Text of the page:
A non-governmental organization is a non-profit, voluntary organization organized by task-oriented, driven people with a common interest on a local, national or international level. An NGO principally does service & humanitarian activities, bringing concerns to governments, whilst also advocating for & monitoring policies. This resultantly encourages political participation through making empirical information available with regards to a wide array of issues affecting citizens.

There are over 1000 NGOs currently operational in Zimbabwe spanning from humanitarian aid, service organizations to political governance. International NGOs constitute about 4% of the total number of NGOs in the country.

Locally, an NGO can be instituted under any one of three options which I will delve into in this article. The three options are registration as a PVO, under a trust deed or under common law universitas.

Registering As A Private Voluntary Organization (PVO)

NGOs are mainly registered in terms of the Private Voluntary Organizations Act (PVO Act). The Department of Social Welfare housed under the Ministry of Public Service, Labour & Social Welfare handles the registration process. Section 2 of the PVO Act defines a PVO as any institution, whose function includes or is one or more of the following:

  • Providing material, mental, physical or social needs to people
  • Doing charitable activities for people in distress
  • Preventing social distress or destitution of people
  • Assisting or promoting activities that increase people’s standard of living
  • Providing funds for legal aid
  • Preventing cruelty & enhancing the welfare of animals
  • Any other functions as may apply
  • Collecting contributions for any of the above

It should be noted that registration is a prerequisite & is mandatory before commencement of any activities. It is a statutory requirement for any PVO intending to operate in this country to apply for registration in terms of the PVO Act (Chapter 17:05).

For local organizations, applications are made to the Registrar of PVOs & are channelled through district or provincial Labour & Social Services offices (this must be in the area the headquarters of the applicant organization is located). The applications will ultimately be scrutinized by the PVO Board.

It should, however, be known that international NGOs must initially sign an MOU with the government ministry relevant to its area of focus. Local PVOs aren’t required to sign MOUs with central government or ministries. However, for operational purposes they must, before registration, notify local authorities of their intended operations.

The PVO Act, in Section 9, stipulates that the Secretary of the applicant organization must submit the following:

  • Application for registration (forms are purchasable from Harare, provincial or district offices of the Ministry of Public Service, Labour & Social Welfare)
  • The name of the NGO
  • The NGO’s objectives
  • Names of between 2 & 20 people constituting the first members of the Executive Council/Board
  • Curriculum vitaes of key board members
  • Details of directors & secretary
  • Name & address of the auditor (if none, the Registrar allocates you with one following approval of your application)
  • Address & post office box address of your registered office
  • Interpol/local police clearance (Interpol clearance is for when the NGO is foreign and as such the clearance will be from the respective country)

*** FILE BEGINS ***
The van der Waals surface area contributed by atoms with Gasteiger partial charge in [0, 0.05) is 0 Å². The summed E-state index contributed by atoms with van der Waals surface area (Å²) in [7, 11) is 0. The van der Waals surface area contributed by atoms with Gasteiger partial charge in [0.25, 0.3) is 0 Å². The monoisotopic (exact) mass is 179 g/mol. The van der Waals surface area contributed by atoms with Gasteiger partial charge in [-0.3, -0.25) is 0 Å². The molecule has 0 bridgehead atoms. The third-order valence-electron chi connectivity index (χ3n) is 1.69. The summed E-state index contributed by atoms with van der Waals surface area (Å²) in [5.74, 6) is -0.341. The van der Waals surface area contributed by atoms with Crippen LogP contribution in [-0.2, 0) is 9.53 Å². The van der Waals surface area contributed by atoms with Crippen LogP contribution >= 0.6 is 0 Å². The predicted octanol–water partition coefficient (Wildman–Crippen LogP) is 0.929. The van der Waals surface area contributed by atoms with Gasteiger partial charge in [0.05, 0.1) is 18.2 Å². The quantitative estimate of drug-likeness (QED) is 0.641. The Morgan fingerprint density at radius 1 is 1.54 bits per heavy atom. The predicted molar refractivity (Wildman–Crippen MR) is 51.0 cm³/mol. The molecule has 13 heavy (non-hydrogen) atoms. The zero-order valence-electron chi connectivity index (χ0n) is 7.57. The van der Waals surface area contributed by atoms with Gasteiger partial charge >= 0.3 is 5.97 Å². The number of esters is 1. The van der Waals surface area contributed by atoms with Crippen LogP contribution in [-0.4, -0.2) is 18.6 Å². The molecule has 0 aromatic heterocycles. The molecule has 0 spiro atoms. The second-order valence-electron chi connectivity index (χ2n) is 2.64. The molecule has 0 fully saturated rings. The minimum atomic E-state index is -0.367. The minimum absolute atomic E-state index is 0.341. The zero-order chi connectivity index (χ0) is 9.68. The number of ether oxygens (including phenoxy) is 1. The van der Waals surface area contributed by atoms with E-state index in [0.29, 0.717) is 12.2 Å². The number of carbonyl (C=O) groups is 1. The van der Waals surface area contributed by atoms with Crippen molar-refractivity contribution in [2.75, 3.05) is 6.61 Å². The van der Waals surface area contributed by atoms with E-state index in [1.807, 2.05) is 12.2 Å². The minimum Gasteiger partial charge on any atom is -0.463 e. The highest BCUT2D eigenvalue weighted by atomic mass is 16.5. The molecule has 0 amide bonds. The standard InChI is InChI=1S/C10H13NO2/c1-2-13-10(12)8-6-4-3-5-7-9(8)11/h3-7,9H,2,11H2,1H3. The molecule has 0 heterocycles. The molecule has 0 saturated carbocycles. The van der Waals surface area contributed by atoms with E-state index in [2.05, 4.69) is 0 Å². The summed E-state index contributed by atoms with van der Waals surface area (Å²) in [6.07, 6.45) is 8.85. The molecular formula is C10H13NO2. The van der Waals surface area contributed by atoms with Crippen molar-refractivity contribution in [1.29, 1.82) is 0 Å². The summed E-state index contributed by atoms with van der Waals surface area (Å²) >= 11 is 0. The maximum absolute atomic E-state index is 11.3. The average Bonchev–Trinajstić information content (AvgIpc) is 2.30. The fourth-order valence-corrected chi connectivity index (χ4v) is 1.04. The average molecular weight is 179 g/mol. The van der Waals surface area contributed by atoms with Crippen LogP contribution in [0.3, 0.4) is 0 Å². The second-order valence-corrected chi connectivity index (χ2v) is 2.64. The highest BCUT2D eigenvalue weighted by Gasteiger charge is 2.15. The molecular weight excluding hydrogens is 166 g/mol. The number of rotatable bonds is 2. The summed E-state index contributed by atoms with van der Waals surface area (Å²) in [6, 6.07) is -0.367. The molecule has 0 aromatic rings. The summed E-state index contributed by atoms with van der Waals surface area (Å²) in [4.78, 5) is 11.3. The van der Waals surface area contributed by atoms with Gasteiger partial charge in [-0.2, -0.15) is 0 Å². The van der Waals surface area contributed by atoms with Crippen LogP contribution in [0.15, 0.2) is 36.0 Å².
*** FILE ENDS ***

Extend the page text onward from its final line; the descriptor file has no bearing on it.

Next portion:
• Principal place of business (refers to the proposed area of geographic coverage)
  • The organization’s constitution
  • Proof of public notice in national papers (notice must include proposed NGO name, its purpose, aims & mandate and it should be placed in a newspaper circulating in the area concerned)
  • Period of financial year (usually needed for international organizations)
  • Proof of notification to local authorities of intent to register (for local organizations)

The registration process takes anything from 3 to 12 months.

Once registered as a PVO under the PVO Act, you are mandated by the law to conduct humanitarian work, charity, human rights work & legal aid for the benefit of people & animals. Penalties can be laid on a group that does these activities without prior registration.

PVOs do however face potential challenges of censorship or control by the government. A 2014 survey by EU & NANGO revealed that approximately 993 NGOs were registered as PVOs, thus, making them the majority.

Registering Under A Deed Trust

The Registrar of Deeds is allowed by the Deeds Registries Act (according to Chapter 20:05) to register notarial deeds in donation or in trust. Registering under a deed trust is an alternative for the PVO option (if one finds it challenging). This is because the PVO option tends to be quite hectic, difficult & time-consuming to go through all the modalities. To go through the registration process here, one has to approach a registered Notary Public. A Notary Public’s key role is in drafting & preparing the trust deed along with any other necessary documentation. The Notary Public will also register the deed with the Registrar of Deeds at the Deeds office.

Trusts can have unlimited objectives intended to benefit an identifiable constituency. Interestingly, government has on several occasions tried to place this type of NGO under the PVO Act. Their argument being that any trust falling within the definition of a PVO is obliged to register as a PVO.

Under Common Law Universitas

For this option there is no particular regulation by any statute. In principle, what is needed is that an establishment or organization has a constitution & members that agree on achieving a common objective with regards to benefitting its members. This is very easy & straightforward, but, very few NGOs use this option. Usually church related NGOs are not officially registered and use this & operate under this option. It is lawfully acceptable in Zimbabwe.